Both Armenia and Azerbaijan clearly understand the tasks facing the state, but - I would like to be wrong - in Baku they are much more actively preparing for their solution than in the Armenian capitals. This is confirmed by the huge information pressure actively carried out by Azerbaijan, aimed at weakening and reducing the opportunities of the Armenian people, at undermining its international authority. The stated propaganda activity of Azerbaijan should be perceived as a threat to the national security of Armenia requiring an adequate response.
A challenge has been addressed to us and we are obliged to respond accordingly, because the outcome of the future and, as it has already become clear, inevitable clash, depends to a certain, serious extend on this. And an adequate response requires not only a consolidation of efforts, which is very important, but also a careful study of the pros and cons - both one's own and the opponent's. For example, Armenia is the only country in the region where there are absolutely no prerequisites for a civil war. The situation is quite different in the rest of the countries of the region, with the possible exception of Iran, where ethnic clashes are still possible under certain circumstances (I mean the province of Azerbaijan and the Kurds supported by Ankara).
Armenia's policy concerning Azerbaijan (and not only) should be of a preventive nature, including taking into account the opponent's weaknesses: the presence of ethnic, religious and racial contradictions among the population of Azerbaijan, the absence of a formed nation, the despotism instilled by Aliyev , the pronounced social inequality, corruption, etc. The term "prevention" does not necessarily mean actions of a purely military nature. Military action is called for only when it is absolutely necessary, when all other methods of achieving success have been exhausted. But even the forced use of military force is justified only after hard work in the field of ideology, intelligence, studying the strengths and weaknesses of the enemy.
On its turn, Armenia must overcome its corruption, eliminate problems in social integration, develop a unified position on foreign policy priorities.
The war is not over, it has just (temporarily) taken on a different character. And at this stage, Armenia is obliged to make full use of:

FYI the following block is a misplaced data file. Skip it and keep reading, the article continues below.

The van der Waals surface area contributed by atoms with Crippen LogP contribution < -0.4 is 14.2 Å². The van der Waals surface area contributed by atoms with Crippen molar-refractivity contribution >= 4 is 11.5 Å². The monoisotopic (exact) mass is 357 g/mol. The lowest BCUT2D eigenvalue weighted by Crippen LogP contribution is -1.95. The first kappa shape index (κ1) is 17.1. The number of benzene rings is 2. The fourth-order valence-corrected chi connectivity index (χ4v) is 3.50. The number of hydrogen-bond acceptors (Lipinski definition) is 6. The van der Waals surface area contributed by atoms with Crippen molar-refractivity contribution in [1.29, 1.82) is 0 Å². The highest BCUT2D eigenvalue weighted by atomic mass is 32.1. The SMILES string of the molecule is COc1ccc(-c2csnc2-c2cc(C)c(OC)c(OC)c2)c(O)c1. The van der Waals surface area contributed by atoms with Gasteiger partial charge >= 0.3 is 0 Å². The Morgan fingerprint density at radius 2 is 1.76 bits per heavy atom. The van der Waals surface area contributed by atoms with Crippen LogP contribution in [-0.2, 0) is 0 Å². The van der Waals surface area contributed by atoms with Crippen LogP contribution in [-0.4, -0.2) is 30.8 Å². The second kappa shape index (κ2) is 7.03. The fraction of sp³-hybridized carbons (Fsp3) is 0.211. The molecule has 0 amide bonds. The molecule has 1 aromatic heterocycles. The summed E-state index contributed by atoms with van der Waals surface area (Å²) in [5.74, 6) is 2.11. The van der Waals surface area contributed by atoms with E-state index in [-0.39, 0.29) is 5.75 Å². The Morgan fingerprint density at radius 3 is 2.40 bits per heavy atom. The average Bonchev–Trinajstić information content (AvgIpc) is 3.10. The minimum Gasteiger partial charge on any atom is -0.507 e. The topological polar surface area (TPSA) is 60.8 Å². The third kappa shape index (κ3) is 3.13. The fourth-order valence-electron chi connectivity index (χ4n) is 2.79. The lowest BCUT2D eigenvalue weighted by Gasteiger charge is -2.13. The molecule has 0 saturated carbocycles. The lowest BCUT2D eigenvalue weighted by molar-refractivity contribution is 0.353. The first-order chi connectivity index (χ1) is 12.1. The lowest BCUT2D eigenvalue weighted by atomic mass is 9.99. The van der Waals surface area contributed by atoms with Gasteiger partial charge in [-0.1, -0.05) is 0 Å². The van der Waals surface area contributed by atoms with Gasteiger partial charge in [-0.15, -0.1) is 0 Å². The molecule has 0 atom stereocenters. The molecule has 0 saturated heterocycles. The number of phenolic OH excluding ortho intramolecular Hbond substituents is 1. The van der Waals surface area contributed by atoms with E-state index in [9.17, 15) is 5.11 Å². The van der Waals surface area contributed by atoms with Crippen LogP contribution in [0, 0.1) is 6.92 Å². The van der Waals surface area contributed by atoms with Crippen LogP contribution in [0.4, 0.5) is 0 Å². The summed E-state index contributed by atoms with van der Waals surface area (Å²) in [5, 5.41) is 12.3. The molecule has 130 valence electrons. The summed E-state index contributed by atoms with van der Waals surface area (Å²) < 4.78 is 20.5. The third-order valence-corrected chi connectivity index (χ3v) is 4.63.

a) its high scientific and intellectual potential;
b) its better, in comparison with the neighbors, mastery of the achievements of modern technology;
c) the ideologization of the population;
d) the depoliticization of the army; the constant mobilization of the people.
All mentioned and omitted elements of Armenia's readiness for countermeasures and armed hostilities are of equal importance and their order cannot be changed arbitrarily. Because the rejection of inner readiness to fight will ultimately lead to destruction.
About the article and its author:
The above article was proposed more than three years ago, shortly before the death of its author, to the Bulgarian magazine "Geopolitika", with editor-in-chief - Mr. Todor Kondakov. The editors of "Geopolitika" refused to publish this text, and the reasons for the refusal are unknown to us. “Free People Online” („Свободен народ Online“) publishes this text, provided to us by Georgi Kolarov Ph.D., because of its serious importance in the insight into the geopolitical discussions conducted inside Armenia. The text also sets us some "benchmarks" that Armenia may adhere to in the future in the course of the extremely difficult, if not painful, peace negotiations with Azerbaijan.
Levon Grantovich Melik-Shahnazaryan was born on February 7, 1958 in Kirovabad, today - Ganja. He is an Armenian political scientist, head of the "Voskanapat" analytical center. In 1974, he entered the Institute of Russian Language and Literature in Tashkent and after graduation worked as a teacher in the Department of Russian Linguistics at the Tashkent State Pedagogical Institute.
In 1988, he moved to Nagorno-Karabakh, where he worked as a department head of the Executive Committee in the Regional Executive Committee for Work with Refugees from Azerbaijan. He was the vice-chairman of the "Miatsum" ("Unification") movement. In November and December 1988, he was one of the leaders of the Armenian armed volunteers in the city of Ganja (Kirovabad).
In December 1991, he was elected a deputy - a member of the first elected Supreme Council of the Nagorno-Karabakh Republic from the first convocation. From January 1992 to June 1995, he was the chairman of the Standing Committee of the Supreme Council of the Nagorno-Karabakh Republic on international relations and a member of the Presidium of the Supreme Council of the self-proclaimed republic.
In 1995-1997, Levon Melik-Shahnazaryan was the editor of the Russian version of the newspaper "NK Republika." Then, at the end of 1997, he moved to Yerevan, where he lived in his last years. He was a professor of political science at the "Anania Shirakatsi" University of International Relations in Yerevan. He is the author of 5 monographs and more than 500 publications on political science. Married. Father of three children. In 2015, he was awarded the "Garegin Nzhde" medal. He died on August 11, 2015 in Ptgni after a severe and prolonged illness.
According to people familiar with the problems of Nagorno-Karabakh, Levon Melik-Shahnazryan actually possessed the complete documentation for the operation to capture Khojaly. There is unconfirmed official information, but originating from relatively reliable sources, that Levon Melki-Shahnazaryan was for some time the Minister of State Security of the self-proclaimed Nagorno-Karabakh Republic, but under a different name. There is information that he changed his name at least once, the reasons for this change being unknown..
Levon Melik Shahnazryan, Armenia, Azerbaijan, Artsakh, Nagorno Karabakh, geopolitics, political geography, Asia Minor, Transcaucasia, South Caucasus, Araxes, Araxes River, Mravski Ridge, Kura River, Kura, spatial insufficiency, Iran, Kurds, Ankara, Turkey, Georgi Kolarov, Voskanapat